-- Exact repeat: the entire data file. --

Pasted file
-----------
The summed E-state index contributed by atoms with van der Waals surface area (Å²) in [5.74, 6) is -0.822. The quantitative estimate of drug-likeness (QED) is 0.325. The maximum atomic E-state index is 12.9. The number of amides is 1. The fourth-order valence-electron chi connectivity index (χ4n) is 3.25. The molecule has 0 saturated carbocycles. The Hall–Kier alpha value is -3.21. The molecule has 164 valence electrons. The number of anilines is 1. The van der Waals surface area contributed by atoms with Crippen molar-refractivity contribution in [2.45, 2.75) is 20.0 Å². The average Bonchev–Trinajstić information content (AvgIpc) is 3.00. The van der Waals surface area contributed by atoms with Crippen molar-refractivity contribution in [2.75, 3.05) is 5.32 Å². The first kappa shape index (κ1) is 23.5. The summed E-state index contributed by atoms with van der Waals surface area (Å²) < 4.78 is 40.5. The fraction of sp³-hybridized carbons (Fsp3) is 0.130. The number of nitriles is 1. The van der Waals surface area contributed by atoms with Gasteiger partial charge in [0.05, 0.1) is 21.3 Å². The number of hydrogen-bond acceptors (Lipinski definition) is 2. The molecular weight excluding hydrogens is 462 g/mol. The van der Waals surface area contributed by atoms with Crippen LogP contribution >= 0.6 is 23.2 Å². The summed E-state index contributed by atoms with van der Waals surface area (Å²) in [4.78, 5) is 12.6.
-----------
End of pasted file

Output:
The summed E-state index contributed by atoms with van der Waals surface area (Å²) in [5.74, 6) is -0.822. The quantitative estimate of drug-likeness (QED) is 0.325. The maximum atomic E-state index is 12.9. The number of amides is 1. The fourth-order valence-electron chi connectivity index (χ4n) is 3.25. The molecule has 0 saturated carbocycles. The Hall–Kier alpha value is -3.21. The molecule has 164 valence electrons. The number of anilines is 1. The van der Waals surface area contributed by atoms with Crippen molar-refractivity contribution in [2.45, 2.75) is 20.0 Å². The average Bonchev–Trinajstić information content (AvgIpc) is 3.00. The van der Waals surface area contributed by atoms with Crippen molar-refractivity contribution in [2.75, 3.05) is 5.32 Å². The first kappa shape index (κ1) is 23.5. The summed E-state index contributed by atoms with van der Waals surface area (Å²) < 4.78 is 40.5. The fraction of sp³-hybridized carbons (Fsp3) is 0.130. The number of nitriles is 1. The van der Waals surface area contributed by atoms with Gasteiger partial charge in [0.05, 0.1) is 21.3 Å². The number of hydrogen-bond acceptors (Lipinski definition) is 2. The molecular weight excluding hydrogens is 462 g/mol. The van der Waals surface area contributed by atoms with Crippen LogP contribution >= 0.6 is 23.2 Å². The summed E-state index contributed by atoms with van der Waals surface area (Å²) in [4.78, 5) is 12.6.